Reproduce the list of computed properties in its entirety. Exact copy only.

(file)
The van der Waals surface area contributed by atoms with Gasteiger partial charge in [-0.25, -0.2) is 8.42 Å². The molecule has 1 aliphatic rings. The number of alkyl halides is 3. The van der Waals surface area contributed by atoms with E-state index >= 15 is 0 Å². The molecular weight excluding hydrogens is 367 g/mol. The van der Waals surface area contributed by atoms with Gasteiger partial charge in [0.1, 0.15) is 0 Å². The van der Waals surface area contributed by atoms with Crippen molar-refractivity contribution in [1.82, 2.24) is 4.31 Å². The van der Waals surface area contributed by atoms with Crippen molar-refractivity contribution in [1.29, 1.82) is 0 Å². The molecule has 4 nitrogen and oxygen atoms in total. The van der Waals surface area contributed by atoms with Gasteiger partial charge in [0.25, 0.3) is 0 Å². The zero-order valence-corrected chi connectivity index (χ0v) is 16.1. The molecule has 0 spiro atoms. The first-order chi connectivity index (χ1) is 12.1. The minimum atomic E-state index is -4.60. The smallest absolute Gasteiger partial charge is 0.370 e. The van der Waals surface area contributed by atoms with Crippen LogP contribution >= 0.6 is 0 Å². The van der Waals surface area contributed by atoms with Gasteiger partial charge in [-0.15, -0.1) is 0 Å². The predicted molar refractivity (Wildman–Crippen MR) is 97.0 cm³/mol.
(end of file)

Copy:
The van der Waals surface area contributed by atoms with Gasteiger partial charge in [-0.25, -0.2) is 8.42 Å². The molecule has 1 aliphatic rings. The number of alkyl halides is 3. The van der Waals surface area contributed by atoms with E-state index >= 15 is 0 Å². The molecular weight excluding hydrogens is 367 g/mol. The van der Waals surface area contributed by atoms with Gasteiger partial charge in [0.1, 0.15) is 0 Å². The van der Waals surface area contributed by atoms with Crippen molar-refractivity contribution in [1.82, 2.24) is 4.31 Å². The van der Waals surface area contributed by atoms with Crippen molar-refractivity contribution in [1.29, 1.82) is 0 Å². The molecule has 4 nitrogen and oxygen atoms in total. The van der Waals surface area contributed by atoms with Gasteiger partial charge in [0.25, 0.3) is 0 Å². The zero-order valence-corrected chi connectivity index (χ0v) is 16.1. The molecule has 0 spiro atoms. The first-order chi connectivity index (χ1) is 12.1. The minimum atomic E-state index is -4.60. The smallest absolute Gasteiger partial charge is 0.370 e. The van der Waals surface area contributed by atoms with Crippen LogP contribution >= 0.6 is 0 Å². The van der Waals surface area contributed by atoms with Gasteiger partial charge in [-0.15, -0.1) is 0 Å². The predicted molar refractivity (Wildman–Crippen MR) is 97.0 cm³/mol.